“Forbs”: Europe had to return to coal to give up Russian gas to keep the lights on

12:53 02.09.2022 •

Europe’s markets and energy security disrupted by Anti-Russia sanctions, recognizes “Forbs”.

These days, the European stock market is the worst in the Western world, states “Forbs”. It is underperforming the U.S. by nearly 10 basis points, down 22% year-to-date. Even emerging markets are doing better. It makes sense. Europe’s inflation, in countries like the U.K. and Germany, is worse than it is in Mexico.

And this is the diagnosis.

Some say, writes “Forbs”, this is good for Europe because by abandoning Russian oil and gas, the European Union leaders are signaling to its member states and its people, that it is moving into a post-fossil fuels economy.

This is something the Europeans, by and large, seem to want. Ursula von der Layen, the EC President, compares going beyond fossil fuels is Europe’s moon mission.

But these actions and rhetoric won’t turn Europe away from fossil fuels. Nothing could be further from the truth. They had to return to coal to give up Russian gas and are burning more of it to keep the lights on.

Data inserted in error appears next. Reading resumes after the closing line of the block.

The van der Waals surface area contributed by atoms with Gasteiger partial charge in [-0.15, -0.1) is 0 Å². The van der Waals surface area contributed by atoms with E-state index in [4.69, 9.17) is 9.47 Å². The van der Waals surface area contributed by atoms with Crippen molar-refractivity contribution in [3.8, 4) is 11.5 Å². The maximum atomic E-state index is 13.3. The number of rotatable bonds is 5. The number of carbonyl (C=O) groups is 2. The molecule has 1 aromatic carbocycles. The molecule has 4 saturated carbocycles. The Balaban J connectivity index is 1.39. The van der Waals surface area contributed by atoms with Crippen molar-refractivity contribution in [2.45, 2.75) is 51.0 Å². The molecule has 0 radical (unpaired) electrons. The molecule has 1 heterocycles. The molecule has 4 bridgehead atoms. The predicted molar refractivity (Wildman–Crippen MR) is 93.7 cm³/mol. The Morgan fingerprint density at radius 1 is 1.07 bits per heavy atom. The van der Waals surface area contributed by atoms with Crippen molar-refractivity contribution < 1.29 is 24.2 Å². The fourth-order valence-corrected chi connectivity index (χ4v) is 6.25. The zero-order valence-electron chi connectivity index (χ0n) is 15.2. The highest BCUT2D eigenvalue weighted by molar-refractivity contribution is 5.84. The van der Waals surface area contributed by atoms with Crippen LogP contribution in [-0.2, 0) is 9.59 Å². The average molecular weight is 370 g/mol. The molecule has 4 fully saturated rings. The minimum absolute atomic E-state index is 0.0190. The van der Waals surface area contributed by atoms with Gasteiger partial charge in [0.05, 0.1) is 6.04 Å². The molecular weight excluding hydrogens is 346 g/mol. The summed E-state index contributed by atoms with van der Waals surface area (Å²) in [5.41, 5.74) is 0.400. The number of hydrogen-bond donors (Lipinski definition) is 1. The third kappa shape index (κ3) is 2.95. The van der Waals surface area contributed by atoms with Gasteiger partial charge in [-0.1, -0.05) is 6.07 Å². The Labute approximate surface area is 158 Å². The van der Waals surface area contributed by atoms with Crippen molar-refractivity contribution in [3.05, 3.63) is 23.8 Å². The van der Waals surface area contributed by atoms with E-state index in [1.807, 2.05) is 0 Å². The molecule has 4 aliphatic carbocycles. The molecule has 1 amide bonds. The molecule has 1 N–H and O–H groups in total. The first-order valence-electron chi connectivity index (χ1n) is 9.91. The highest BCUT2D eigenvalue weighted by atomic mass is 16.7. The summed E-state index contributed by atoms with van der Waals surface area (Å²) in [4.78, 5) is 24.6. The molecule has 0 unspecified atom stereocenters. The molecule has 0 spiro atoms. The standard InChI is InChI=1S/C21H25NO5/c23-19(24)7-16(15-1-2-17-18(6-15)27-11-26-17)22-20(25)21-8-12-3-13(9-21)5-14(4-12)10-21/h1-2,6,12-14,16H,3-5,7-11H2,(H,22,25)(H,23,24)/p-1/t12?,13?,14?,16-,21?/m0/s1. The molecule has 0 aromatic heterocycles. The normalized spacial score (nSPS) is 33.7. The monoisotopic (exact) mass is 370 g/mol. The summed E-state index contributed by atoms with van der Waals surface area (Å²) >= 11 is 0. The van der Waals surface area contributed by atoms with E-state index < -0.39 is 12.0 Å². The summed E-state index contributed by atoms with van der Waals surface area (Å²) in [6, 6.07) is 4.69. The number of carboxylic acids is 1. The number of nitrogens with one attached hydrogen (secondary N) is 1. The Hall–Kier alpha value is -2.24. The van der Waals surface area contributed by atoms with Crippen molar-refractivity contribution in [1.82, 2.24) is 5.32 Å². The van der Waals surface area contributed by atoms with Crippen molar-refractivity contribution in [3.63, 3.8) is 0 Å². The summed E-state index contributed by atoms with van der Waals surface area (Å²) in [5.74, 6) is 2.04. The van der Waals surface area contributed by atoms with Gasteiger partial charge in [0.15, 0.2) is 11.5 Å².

The Greens – the second in command in the ruling German Coalition behind the German Social Democratic Party – are happily using more coal. That means they are hypocrites!

The U.S. Coal Exports Coalition said Europe faces “the risk of a continent-wide electricity shortage” this winter.

U.S. coal exports to Europe rose more than 140% in May compared to a year earlier — and they are continuing at that increased level because Europe desperately needs coal for electricity generation to replace Russian gas.

But India, China and Turkey are fine with it.

Russia is diverting what it usually sells to Europe and shipping it there. However, it is unclear if this makes up for all of what they have lost in the EU market. Only time will tell. More will be known on that by mid-fall.

What is known at the moment is that China's imports of Russian coal have hit a five-year high.

Bloomberg called it a “blow to climate action,” but they only have to look to Europe to see where the climate action is most in peril. As stalwarts of climate change policy, Europe is looking like a complete failure.

Sanctions on Russia have been a disaster for European commodities, and a boon to commodity traders, shipping companies, and oil and gas investors.

For now, macro traders are looking for two signals for Europe and the world economy. These are a ceasefire in Ukraine, or Europe becomes so desperate this winter


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